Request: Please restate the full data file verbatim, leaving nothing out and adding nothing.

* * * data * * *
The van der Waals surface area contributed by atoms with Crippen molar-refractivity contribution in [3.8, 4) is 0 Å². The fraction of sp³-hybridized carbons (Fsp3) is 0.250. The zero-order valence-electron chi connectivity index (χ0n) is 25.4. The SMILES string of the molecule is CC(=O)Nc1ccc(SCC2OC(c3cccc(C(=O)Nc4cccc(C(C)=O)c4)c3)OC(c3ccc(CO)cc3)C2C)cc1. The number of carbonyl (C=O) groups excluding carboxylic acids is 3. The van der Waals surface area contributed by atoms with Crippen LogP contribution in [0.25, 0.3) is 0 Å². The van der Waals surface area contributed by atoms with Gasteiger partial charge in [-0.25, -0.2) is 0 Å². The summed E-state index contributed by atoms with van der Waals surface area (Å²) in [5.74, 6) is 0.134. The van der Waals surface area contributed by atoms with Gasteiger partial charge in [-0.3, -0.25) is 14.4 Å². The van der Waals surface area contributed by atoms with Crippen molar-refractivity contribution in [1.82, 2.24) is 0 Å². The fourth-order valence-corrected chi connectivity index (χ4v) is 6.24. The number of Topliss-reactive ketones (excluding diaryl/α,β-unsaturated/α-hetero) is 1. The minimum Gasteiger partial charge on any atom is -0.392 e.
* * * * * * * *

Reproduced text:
The van der Waals surface area contributed by atoms with Crippen molar-refractivity contribution in [3.8, 4) is 0 Å². The fraction of sp³-hybridized carbons (Fsp3) is 0.250. The zero-order valence-electron chi connectivity index (χ0n) is 25.4. The SMILES string of the molecule is CC(=O)Nc1ccc(SCC2OC(c3cccc(C(=O)Nc4cccc(C(C)=O)c4)c3)OC(c3ccc(CO)cc3)C2C)cc1. The number of carbonyl (C=O) groups excluding carboxylic acids is 3. The van der Waals surface area contributed by atoms with Crippen LogP contribution in [0.25, 0.3) is 0 Å². The van der Waals surface area contributed by atoms with Gasteiger partial charge in [-0.25, -0.2) is 0 Å². The summed E-state index contributed by atoms with van der Waals surface area (Å²) in [5.74, 6) is 0.134. The van der Waals surface area contributed by atoms with Gasteiger partial charge in [-0.3, -0.25) is 14.4 Å². The van der Waals surface area contributed by atoms with Crippen molar-refractivity contribution in [1.82, 2.24) is 0 Å². The fourth-order valence-corrected chi connectivity index (χ4v) is 6.24. The number of Topliss-reactive ketones (excluding diaryl/α,β-unsaturated/α-hetero) is 1. The minimum Gasteiger partial charge on any atom is -0.392 e.